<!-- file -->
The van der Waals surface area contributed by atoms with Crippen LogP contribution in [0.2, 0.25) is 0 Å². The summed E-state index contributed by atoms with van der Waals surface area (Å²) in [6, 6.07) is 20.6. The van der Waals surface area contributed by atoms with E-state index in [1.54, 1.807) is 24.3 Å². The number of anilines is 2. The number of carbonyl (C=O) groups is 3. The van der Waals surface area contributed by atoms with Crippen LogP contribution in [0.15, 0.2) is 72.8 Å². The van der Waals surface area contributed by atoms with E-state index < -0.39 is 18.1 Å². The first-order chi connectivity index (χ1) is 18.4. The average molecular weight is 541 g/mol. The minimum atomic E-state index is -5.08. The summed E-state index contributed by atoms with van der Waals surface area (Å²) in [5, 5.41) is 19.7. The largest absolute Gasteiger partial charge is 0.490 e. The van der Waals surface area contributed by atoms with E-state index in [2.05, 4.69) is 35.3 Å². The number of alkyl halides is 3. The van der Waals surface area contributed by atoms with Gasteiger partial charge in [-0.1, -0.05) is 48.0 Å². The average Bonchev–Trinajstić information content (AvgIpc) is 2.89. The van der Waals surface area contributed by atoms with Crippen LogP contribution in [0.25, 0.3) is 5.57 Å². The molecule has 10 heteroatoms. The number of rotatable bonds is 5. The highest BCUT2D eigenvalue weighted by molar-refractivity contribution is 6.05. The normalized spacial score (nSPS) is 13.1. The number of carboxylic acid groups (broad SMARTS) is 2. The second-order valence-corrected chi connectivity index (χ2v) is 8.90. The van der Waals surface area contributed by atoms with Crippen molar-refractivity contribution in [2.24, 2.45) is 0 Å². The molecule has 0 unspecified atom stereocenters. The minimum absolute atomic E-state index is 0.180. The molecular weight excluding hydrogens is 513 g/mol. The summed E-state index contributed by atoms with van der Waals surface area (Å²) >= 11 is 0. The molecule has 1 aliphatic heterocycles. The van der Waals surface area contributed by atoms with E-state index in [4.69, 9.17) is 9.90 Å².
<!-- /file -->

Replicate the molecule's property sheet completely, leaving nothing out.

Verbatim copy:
The van der Waals surface area contributed by atoms with Crippen LogP contribution in [0.2, 0.25) is 0 Å². The summed E-state index contributed by atoms with van der Waals surface area (Å²) in [6, 6.07) is 20.6. The van der Waals surface area contributed by atoms with E-state index in [1.54, 1.807) is 24.3 Å². The number of anilines is 2. The number of carbonyl (C=O) groups is 3. The van der Waals surface area contributed by atoms with Crippen LogP contribution in [0.15, 0.2) is 72.8 Å². The van der Waals surface area contributed by atoms with E-state index < -0.39 is 18.1 Å². The first-order chi connectivity index (χ1) is 18.4. The average molecular weight is 541 g/mol. The minimum atomic E-state index is -5.08. The summed E-state index contributed by atoms with van der Waals surface area (Å²) in [5, 5.41) is 19.7. The largest absolute Gasteiger partial charge is 0.490 e. The van der Waals surface area contributed by atoms with E-state index in [2.05, 4.69) is 35.3 Å². The number of alkyl halides is 3. The van der Waals surface area contributed by atoms with Gasteiger partial charge in [-0.1, -0.05) is 48.0 Å². The average Bonchev–Trinajstić information content (AvgIpc) is 2.89. The van der Waals surface area contributed by atoms with Crippen LogP contribution in [0.25, 0.3) is 5.57 Å². The molecule has 10 heteroatoms. The number of rotatable bonds is 5. The highest BCUT2D eigenvalue weighted by molar-refractivity contribution is 6.05. The normalized spacial score (nSPS) is 13.1. The number of carboxylic acid groups (broad SMARTS) is 2. The second-order valence-corrected chi connectivity index (χ2v) is 8.90. The van der Waals surface area contributed by atoms with Crippen molar-refractivity contribution in [2.24, 2.45) is 0 Å². The molecule has 0 unspecified atom stereocenters. The minimum absolute atomic E-state index is 0.180. The molecular weight excluding hydrogens is 513 g/mol. The summed E-state index contributed by atoms with van der Waals surface area (Å²) >= 11 is 0. The molecule has 1 aliphatic heterocycles. The van der Waals surface area contributed by atoms with E-state index in [4.69, 9.17) is 9.90 Å².